You’ve done the work, now it’s time to get paid. Web designers, law firms, freelancers, contractors, physicians, and photographers are just some of the professionals who use invoicing.
Square Invoices provides a simple and easy way for people in the professional service industry to send invoices to clients and get paid fast. Here are some helpful tips:
How to invoice on a desktop computer
- Log in to your online Dashboard with your free Square account and go to Invoices. Sign up for a free account here.
- Click Create Invoice.
- Choose a customer from your Customer Directory, or type in a new name and email address. (You can enter up to nine recipients, which can be useful if your main contact is different than the person who will settle the bill. More about this later.)
- Add items or services from your item library, or type in new ones along with the price. You can select taxes for each item or service if appropriate — the amount is calculated automatically.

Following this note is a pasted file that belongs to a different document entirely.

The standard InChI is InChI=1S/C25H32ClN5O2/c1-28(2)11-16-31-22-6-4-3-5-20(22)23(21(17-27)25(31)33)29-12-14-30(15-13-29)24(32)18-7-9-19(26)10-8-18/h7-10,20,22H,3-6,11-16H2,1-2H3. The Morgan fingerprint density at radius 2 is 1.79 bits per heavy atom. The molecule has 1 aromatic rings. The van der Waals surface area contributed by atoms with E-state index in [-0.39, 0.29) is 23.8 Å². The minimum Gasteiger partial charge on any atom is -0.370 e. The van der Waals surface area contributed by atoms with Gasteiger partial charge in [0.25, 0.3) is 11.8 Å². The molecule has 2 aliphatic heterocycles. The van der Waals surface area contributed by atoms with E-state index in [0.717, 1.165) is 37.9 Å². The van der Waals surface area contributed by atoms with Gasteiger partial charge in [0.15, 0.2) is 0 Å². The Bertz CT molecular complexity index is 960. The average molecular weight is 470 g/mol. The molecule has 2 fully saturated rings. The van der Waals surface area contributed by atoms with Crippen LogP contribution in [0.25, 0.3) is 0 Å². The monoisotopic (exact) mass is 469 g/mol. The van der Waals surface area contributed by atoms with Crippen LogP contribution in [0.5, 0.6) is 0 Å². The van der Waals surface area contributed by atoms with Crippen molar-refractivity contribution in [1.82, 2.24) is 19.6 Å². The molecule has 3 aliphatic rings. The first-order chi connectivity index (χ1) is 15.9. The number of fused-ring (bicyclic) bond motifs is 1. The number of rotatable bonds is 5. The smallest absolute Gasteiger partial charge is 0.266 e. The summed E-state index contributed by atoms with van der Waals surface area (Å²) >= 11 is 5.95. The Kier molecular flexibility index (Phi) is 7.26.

- Fill out the other fields, including any discounts if relevant.
- Under Payment, choose when you want to send the invoice (immediately or at a later date) and select when the invoice for services rendered is due.
How to invoice on a mobile device
Square Point of Sale, our free POS app, also includes a free invoicing feature — so you’ll never need to download a separate invoicing app. This means you can send invoices right from your mobile device.
- Sign up for your free Square account.
- Download our Point of Sale app for Android or iOS.
- Navigate to Invoices in the main menu.
- Tap Create Invoice.
- Enter the recipient’s name and email address, then save by tapping “Add to Invoice.”
- Tap Add Item to manually add and itemize items. Or add saved items from your item library.
- If you’d like to preview the invoice, tap the Preview button. When you’re satisfied, tap Send and you’re done!
Pro tip: Want to schedule your invoice to send later? Just choose a different date before tapping Send.